MORAGA, Calif. (Dec. 8, 2010) - Saint Mary's College of California announces the 2011 January Term Speaker Series, including featured guest lecturer Robert Reich. With the theme of "New Histories: Reliving, Rethinking, Remaking," the upcoming January Term Speaker Series -which is free and open to the public- invites reflection on today's news, political events and economic times through the prism of re-examined history.
A noted economist, secretary of labor under President Bill Clinton, distinguished UC Berkely professor and author of thirteen books, including his most recent "Aftershock: The Next Economy and America's Future," Reich will present a timely lecture entitled "Why the Economy Is Still So Bad, and Why Our Politics Is So Angry."
The series also features three other distinguished speakers, including social commentator and satirist damali ayo, author of "How to Rent a Negro" and "Obamamistan;" Christian activist Shane Claiborne, author of "The Irresistible Revolution" and founding partner of The Simple Way, a faith community in inner city Philadelphia; and Nikki Silva, one of National Public Radio's Kitchen Sisters and a creator of the Peabody Award winning "Lost & Found Sound" segments on All Things Considered.
The Speaker Series is an annual staple of the College's intense month-long "Jan Term," when students are encouraged to step out of their comfort zones, explore new intellectual territory and take classes that often embody the Lasallian tradition of social action.
Cost: Free and open to the public.* Advanced tickets required for Robert Reich on January 25, 2011.
Where: Soda Center, Saint Mary's College of California, 1928 St. Mary's Road, 94556
When: Wednesday, Jan. 5, 2011, 7-9 p.m.
damali ayo: Creative Rethinking: Make Your History Now!
Artist, author, yoga teacher and leadership facilitator, damali ayo's books, lectures and workshops
take one of our culture's toughest topics-race and deals with it using humor as a device for
finding common ground. Her work has been featured in more than 100 publications, including the
Village Voice, Washington Post and Salon.com.
Wednesday, Jan. 12, 2011, 7-9 p.m.
The Kitchen Sisters: Building Community Through Storytelling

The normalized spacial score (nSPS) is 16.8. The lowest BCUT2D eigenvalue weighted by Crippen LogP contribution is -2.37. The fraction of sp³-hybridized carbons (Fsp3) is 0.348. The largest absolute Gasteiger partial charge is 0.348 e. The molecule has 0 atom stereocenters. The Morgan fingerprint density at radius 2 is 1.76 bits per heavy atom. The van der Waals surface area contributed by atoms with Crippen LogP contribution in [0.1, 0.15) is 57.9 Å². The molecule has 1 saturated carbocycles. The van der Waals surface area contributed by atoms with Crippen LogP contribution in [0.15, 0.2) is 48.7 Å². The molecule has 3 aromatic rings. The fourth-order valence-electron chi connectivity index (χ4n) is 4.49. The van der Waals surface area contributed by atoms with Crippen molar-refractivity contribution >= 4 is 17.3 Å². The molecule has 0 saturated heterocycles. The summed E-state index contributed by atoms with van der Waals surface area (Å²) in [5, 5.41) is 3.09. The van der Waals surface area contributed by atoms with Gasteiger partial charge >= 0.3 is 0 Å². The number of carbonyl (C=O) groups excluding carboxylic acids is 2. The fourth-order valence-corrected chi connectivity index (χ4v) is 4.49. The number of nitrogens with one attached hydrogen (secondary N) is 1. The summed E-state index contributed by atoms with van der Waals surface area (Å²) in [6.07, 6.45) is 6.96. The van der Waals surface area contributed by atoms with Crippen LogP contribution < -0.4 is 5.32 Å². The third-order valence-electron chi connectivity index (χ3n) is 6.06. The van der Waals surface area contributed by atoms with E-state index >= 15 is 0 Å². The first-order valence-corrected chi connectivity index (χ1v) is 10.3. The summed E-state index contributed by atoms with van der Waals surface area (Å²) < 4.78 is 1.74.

Nikki Silva, one of the Kitchen Sisters, will share how she and collaborator, Davia Nelson,
remember, record and rethink situations. The Kitchen Sisters are producers of the DuPont-
Columbia Award-winning NPR series "Hidden Kitchens" and two Peabody Award-winning NPR
productions, "Lost & Found Sound" and "The Sonic Memorial Project." They create intimate,
sound-rich documentaries and build community through storytelling. Their NPR series, "The
Hidden World of Girls," explores the lives of girls and the women they become.
Tuesday, Jan. 18, 2011, 7-9 p.m.
Shane Claiborne: Another World Is Possible
Author Shane Claiborne focuses on how individuals and communities can live out their
spirituality and asks his listeners to remake the world more justly. He has served alongside
Mother Teresa in Calcutta and has spent time in Baghdad with the Iraq Peace Team. He has
written several books, including "The Irresistible Revolution," and he is a founding partner of
The Simple Way, a faith community in Philadelphia that helps create and connect radical faith
communities around the world.
Tuesday, Jan. 25, 2011, 7-9 p.m. SOLD OUT
Robert Reich: Aftershock - Why the Economy Is Still So Bad and Why Our Politics Is So Angry
Robert Reich, the Chancellor's Professor of Public Policy at the Goldman School of Public
Policy at UC Berkeley and former U.S. secretary of labor, will address why it's so difficult for
the nation to get out of the gravitational pull of the Great Recession and why American politics
has become angrier and more polarized. In his view, the two are related. Professor Reich's most
recent book is the bestseller "Aftershock: The Next Economy and America's Future."
Background: January Term, or Jan Term for short, is an intensive four-week academic experience at Saint Mary's College. A hallmark of the session is the Speaker Series, which brings provocative speakers from the worlds of art, politics, science and technology to the campus. During the day visiting speakers meet with several classes, engage in lively roundtable discussions with students and present their ideas to the entire community at a free public lecture in the evening.